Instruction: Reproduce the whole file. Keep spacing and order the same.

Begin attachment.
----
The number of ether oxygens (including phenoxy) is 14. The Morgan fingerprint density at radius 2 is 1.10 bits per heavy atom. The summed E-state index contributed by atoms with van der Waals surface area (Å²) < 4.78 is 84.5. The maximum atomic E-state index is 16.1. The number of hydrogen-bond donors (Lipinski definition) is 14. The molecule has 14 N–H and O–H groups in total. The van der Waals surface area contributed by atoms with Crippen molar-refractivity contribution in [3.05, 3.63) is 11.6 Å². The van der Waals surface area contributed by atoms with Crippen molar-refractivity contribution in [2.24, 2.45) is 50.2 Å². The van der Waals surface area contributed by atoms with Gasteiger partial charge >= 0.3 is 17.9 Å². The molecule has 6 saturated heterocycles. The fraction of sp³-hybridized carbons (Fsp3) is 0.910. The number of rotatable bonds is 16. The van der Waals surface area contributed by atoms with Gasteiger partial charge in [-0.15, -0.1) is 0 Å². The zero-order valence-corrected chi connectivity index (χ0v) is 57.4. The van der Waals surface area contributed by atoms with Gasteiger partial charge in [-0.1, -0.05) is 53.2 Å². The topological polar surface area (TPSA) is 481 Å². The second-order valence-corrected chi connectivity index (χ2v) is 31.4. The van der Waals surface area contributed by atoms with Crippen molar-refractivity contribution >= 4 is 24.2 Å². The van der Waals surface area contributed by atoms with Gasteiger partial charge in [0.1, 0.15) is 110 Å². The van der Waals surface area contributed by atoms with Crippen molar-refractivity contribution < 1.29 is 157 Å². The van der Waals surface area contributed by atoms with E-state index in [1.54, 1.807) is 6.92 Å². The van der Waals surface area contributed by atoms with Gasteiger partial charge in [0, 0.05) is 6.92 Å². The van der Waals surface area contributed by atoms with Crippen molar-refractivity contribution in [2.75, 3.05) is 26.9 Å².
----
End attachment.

The number of ether oxygens (including phenoxy) is 14. The Morgan fingerprint density at radius 2 is 1.10 bits per heavy atom. The summed E-state index contributed by atoms with van der Waals surface area (Å²) < 4.78 is 84.5. The maximum atomic E-state index is 16.1. The number of hydrogen-bond donors (Lipinski definition) is 14. The molecule has 14 N–H and O–H groups in total. The van der Waals surface area contributed by atoms with Crippen molar-refractivity contribution in [3.05, 3.63) is 11.6 Å². The van der Waals surface area contributed by atoms with Crippen molar-refractivity contribution in [2.24, 2.45) is 50.2 Å². The van der Waals surface area contributed by atoms with Gasteiger partial charge >= 0.3 is 17.9 Å². The molecule has 6 saturated heterocycles. The fraction of sp³-hybridized carbons (Fsp3) is 0.910. The number of rotatable bonds is 16. The van der Waals surface area contributed by atoms with Gasteiger partial charge in [-0.15, -0.1) is 0 Å². The zero-order valence-corrected chi connectivity index (χ0v) is 57.4. The van der Waals surface area contributed by atoms with Gasteiger partial charge in [-0.1, -0.05) is 53.2 Å². The topological polar surface area (TPSA) is 481 Å². The second-order valence-corrected chi connectivity index (χ2v) is 31.4. The van der Waals surface area contributed by atoms with Crippen molar-refractivity contribution >= 4 is 24.2 Å². The van der Waals surface area contributed by atoms with Gasteiger partial charge in [0.1, 0.15) is 110 Å². The van der Waals surface area contributed by atoms with Crippen molar-refractivity contribution < 1.29 is 157 Å². The van der Waals surface area contributed by atoms with E-state index in [1.54, 1.807) is 6.92 Å². The van der Waals surface area contributed by atoms with Gasteiger partial charge in [0, 0.05) is 6.92 Å². The van der Waals surface area contributed by atoms with Crippen molar-refractivity contribution in [2.75, 3.05) is 26.9 Å².